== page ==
During the briefing, Roussin was asked why Manitoba hasn’t signed on to the federal government’s contact tracing smartphone app eight days before school starts. He said that the federal government decides what order provinces join the app and it hasn’t been Manitoba’s turn yet. He added that the help won’t eliminate the need for other contact tracing measures.

In total, there were 28 new cases of COVID-19 detected as of 9:30 a.m. Monday, including 13 in Prairie Mountain Health. The number of active cases in Brandon has risen to 168, with 127 people having recovered.

There were also seven cases found in the Winnipeg health region, six cases in the Southern Health-Santé Sud health region and two in the Interlake-Eastern health region.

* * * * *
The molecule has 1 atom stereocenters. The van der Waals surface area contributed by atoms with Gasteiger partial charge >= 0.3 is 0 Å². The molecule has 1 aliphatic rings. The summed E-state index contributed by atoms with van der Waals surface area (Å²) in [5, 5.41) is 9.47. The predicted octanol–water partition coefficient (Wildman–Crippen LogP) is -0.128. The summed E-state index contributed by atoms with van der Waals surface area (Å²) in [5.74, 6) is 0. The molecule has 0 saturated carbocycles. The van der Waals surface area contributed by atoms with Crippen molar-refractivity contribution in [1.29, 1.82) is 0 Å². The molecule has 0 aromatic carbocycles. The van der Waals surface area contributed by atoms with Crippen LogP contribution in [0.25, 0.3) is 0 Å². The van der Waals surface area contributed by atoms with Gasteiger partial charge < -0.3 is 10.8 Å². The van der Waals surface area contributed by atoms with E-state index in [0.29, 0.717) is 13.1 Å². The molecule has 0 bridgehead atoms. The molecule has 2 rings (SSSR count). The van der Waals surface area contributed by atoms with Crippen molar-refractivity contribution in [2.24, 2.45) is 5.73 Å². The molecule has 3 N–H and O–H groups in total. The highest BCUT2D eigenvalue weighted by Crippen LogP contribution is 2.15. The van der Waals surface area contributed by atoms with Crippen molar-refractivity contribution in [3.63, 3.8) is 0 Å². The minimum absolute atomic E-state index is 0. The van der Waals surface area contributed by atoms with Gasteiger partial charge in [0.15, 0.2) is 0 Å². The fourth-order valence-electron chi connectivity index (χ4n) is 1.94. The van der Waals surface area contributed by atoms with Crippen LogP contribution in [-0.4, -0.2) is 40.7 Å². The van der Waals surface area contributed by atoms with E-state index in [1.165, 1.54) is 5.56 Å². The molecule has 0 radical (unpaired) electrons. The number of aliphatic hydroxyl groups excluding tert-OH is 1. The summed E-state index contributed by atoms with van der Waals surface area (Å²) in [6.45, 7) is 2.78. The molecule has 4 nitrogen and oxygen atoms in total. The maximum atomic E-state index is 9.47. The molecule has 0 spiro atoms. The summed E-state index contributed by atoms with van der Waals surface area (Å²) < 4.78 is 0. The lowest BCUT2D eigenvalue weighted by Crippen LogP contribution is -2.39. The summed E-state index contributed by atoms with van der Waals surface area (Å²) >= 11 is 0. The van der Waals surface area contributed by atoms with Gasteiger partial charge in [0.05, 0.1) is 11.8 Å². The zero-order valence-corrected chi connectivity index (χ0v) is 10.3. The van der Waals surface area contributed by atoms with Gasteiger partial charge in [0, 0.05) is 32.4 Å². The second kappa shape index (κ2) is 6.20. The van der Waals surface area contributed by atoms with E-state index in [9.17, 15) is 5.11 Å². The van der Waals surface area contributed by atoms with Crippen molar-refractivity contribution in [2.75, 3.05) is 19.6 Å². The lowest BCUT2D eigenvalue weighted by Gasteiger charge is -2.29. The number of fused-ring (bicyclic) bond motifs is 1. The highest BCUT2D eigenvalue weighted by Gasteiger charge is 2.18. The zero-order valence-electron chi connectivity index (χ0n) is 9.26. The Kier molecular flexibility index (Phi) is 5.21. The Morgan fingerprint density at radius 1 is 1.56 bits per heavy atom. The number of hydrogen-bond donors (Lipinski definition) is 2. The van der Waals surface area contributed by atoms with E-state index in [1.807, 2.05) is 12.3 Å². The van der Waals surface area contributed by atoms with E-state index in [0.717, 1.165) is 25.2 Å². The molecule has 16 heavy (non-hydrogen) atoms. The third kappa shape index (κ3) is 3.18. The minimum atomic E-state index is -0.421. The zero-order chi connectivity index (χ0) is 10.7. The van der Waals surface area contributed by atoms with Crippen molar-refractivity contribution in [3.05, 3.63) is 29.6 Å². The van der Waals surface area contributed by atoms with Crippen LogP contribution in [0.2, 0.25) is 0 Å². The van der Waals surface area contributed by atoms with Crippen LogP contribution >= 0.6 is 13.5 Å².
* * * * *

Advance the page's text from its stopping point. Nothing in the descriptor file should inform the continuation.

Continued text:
Of the cases announced Monday, 14 were related to close contact with previously identified cases and one was related to travel. In the last week, Public Health has been unable to identify a source for 32 cases, 16 of which were in Prairie Mountain Health. Since July 1, there have been 423 cases detected in Prairie Mountain Health.

Roussin said that there are 83 cases linked to employees at “a business in Brandon,” which is how he has previously described the cases connected to Maple Leaf Foods’ pork processing plant. While the government’s numbers and the union representing workers’ numbers didn’t line up last week, United Food and Commercial Workers Local 832 communications director Chris Noto said their figures also list 83 cases among their members.